FIGS. 1a-1 e show the process steps leading to the fabrication of a prior art SOI wafer with a handling substrate on top of multi-layer metal positioned above an SOI layer, placed on top of the BOX and finally a second set of multi-layer metal positioned underneath the BOX.
FIG. 2 illustrates the wafer shown in FIG. 1 diced into a plurality of individual chips.
FIG. 3 shows one of the individual chips depicted in FIG. 2 ready for alignment and attached to the substrate, e.g., a SOI/vbulk chip, SOI/bulk wafer or thin-film substrate with metal routing on top of the substrate.
FIG. 4 shows a single chip attached to the substrate.
FIG. 5 shows the structure of FIG. 4 with the handling substrate removed.
FIG. 6 shows a second chip illustrated in FIG. 2, aligned and attached from the top side of the previous structure shown in FIG. 5.
FIG. 7 is a detailed view of a joint structure shown in FIG. 6 prior to attachment.
FIG. 8 shows the structure illustrated in FIG. 7 after attachment and solder bump reflow.
FIG. 9 shows a detailed view of a 3D stack structure in accordance with the present invention, including the attachments and solder reflow illustrated in FIG. 8.
Having by now described the wafer preparation process, the chip alignment and the attachment process applicable to a multi-layer chip stacking technology will be described hereinafter. This description will then be followed by an illustrative example.
Referring to FIG. 2, there is shown an SOI wafer having a handling substrate (170), frontside interconnection layers (210) and backside interconnection layers (220), as shown previously with reference to FIG. 1, with the SOI wafer now diced into individual chips (225). Wafer level testing can be performed prior to dicing in order to screen out defective chips.
In FIG. 3, the individual chips are mounted, an operation that requires aligning the chips and attaching them to a substrate (100). As previously stated, the substrate is either an SOI/bulk chip, SOI/bulk wafer or thin-film substrate. In all cases, they are provided with appropriate alignment patterns (240, 250) for alignment purposes and other joint structures (260, 270) to furnish the necessary electrical connections when the chips are stacked on the substrate (100). In the case of a chip/wafer substrate, the joints (260,270) connect the circuits in the substrate to the chip attachment. In case of a thin-film substrate, the joint will attach the circuits within the chip either to the bonding pads on the substrate or to another chip that is attached onto the substrate in parallel to the first chip.
The preferred method of aligning a chip is by way of optical means. In order to actually see through the alignment at the bottom of the attaching chip, no opaque material (such as metal) should be present above the alignment mark. Since light needs to penetrate through the handler and through the layer of glue, as well as through the interlayer dielectric and buried oxide, multi-path deflections and diffractions typically are always present, which significantly impacts the accuracy of the alignment. If the number of feedthroughs between stacking chips is small (e.g., <1,000), the alignment accuracy remains at an acceptable level, particularly since the joint structure is typically quite large (e.g., >10 μm). However, in order to achieve maximum benefit from the 3-D integration, the size of the joint must remain close to the size of the metal wiring on the chip, typically, less than 1 μm. One way of attaining this goal is by using a self-aligned plug-in method which will discussed hereinafter in detail. Another approach is by means of capacitance alignment.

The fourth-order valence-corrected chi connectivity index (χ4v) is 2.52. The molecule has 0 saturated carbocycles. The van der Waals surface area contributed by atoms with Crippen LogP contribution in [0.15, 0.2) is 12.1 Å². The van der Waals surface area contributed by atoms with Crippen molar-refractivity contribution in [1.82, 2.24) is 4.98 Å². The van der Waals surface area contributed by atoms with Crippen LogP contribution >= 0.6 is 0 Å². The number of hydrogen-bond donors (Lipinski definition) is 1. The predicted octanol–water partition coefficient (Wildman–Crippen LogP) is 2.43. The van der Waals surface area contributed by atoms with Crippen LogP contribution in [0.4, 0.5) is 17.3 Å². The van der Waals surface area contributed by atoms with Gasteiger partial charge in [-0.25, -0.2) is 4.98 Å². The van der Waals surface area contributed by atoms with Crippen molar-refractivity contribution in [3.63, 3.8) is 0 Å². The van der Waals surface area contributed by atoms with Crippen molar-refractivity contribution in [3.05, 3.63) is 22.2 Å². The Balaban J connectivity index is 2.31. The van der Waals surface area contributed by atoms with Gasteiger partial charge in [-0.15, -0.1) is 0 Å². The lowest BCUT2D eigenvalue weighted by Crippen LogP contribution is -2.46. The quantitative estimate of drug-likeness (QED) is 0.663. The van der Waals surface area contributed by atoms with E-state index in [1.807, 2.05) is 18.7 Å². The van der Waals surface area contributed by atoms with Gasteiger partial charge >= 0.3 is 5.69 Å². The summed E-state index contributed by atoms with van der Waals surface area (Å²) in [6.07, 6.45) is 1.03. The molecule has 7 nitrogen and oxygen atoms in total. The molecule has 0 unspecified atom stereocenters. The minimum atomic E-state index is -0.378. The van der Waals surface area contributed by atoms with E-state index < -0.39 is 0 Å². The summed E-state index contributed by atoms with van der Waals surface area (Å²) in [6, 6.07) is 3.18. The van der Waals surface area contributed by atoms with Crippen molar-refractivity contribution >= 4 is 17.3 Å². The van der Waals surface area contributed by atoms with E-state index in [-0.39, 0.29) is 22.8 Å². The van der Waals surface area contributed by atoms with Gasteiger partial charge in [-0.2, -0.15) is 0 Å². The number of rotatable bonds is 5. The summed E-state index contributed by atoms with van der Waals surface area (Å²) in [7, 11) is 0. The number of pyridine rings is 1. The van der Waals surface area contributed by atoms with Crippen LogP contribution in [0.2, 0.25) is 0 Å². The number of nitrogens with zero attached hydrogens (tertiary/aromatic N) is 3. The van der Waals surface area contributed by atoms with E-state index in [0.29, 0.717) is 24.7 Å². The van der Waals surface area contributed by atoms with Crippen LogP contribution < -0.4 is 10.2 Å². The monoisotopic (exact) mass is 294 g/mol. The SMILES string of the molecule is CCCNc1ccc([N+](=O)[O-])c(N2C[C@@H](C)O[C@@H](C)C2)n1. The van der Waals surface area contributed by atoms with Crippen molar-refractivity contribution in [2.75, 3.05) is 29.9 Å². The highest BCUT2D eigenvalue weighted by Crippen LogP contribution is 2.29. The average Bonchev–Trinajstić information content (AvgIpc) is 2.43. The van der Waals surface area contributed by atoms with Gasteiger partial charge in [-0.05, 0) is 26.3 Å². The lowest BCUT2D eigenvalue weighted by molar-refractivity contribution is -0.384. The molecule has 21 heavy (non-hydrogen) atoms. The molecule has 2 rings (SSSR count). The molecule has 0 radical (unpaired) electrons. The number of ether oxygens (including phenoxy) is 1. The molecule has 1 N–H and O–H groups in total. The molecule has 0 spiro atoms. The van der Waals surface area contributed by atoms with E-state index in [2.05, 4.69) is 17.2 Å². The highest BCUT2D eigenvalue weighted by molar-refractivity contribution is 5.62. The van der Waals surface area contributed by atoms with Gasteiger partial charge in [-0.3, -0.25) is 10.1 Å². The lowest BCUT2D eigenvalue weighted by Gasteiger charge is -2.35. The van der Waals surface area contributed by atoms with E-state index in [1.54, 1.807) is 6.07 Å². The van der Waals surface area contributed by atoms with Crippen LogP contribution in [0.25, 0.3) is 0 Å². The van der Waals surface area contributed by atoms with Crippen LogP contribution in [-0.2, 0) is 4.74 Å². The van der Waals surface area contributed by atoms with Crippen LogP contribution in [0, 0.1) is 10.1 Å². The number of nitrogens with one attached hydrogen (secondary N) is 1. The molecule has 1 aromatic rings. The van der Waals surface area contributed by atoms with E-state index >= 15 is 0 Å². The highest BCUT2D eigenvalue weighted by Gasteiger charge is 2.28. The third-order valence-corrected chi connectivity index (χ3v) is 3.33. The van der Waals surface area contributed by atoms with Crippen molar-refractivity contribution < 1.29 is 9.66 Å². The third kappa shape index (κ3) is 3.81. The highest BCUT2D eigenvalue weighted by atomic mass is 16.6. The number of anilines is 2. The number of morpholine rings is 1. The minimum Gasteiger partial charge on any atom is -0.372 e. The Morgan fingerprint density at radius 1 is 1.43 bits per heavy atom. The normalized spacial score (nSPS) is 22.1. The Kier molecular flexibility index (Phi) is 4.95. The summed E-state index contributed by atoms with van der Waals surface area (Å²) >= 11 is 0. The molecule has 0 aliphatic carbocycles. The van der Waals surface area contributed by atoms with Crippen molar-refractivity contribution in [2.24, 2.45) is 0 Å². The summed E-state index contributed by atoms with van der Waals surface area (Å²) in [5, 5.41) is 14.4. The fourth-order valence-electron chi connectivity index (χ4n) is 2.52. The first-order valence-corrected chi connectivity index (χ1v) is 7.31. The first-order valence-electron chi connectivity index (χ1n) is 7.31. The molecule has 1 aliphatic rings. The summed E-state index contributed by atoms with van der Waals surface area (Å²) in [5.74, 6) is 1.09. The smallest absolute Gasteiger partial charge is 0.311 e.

In this capacitance method, the chip and the substrate are brought in close proximity of each other. An AC signal is applied to selected metal patterns on the substrate. The same metal patterns are also included on the chip to achieve a perfect alignment. Assuming that the AC current induced by the chip to the substrate can be sensed, then, it is observed that the magnitude of the current increases to a maximum when the chip and substrate are perfectly aligned. Using the capacitance method, the accuracy of the alignment can be thus be further improved.
Referring now to FIG. 4, after attaching the structures shown in FIG. 3, a second type of glue material (275) is pasted at the edge of the chip near the substrate surface. This second type glue (275) mechanically secures the stacking and protects the edges from any chemical process used hereinafter. Referring to FIG. 5, the handling substrate is then removed, exposing the top metal layer (210) of the stacked chip. As previously discussed, the handler can be easily removed by laser heating if the handler is made of glass and the glue is polyimide. If the chip is designed for multi-chip stacking, the same alignment pattern (250) and joint structure (270) as on the substrate are used.
Next, a second chip (225) is mounted in the same manner as shown in FIG. 6. Again, glue (275) is pasted on the perimeter of the second chip to secure stacking and protect the edges. Chip stacking continues until the desired number of chips is reached. It is noted that if the substrate (100) is thin-film, the package wiring can be provided through bonding pads (not shown) on the substrate. If the substrate is a wafer which consists of a plurality of individual stacked chips, the wafer is diced into individual chip stacks, in which case, the top surface of the second attached chip is used for packaging. Conventional techniques such as flip-chip or C-4 packaging can be advantageously used.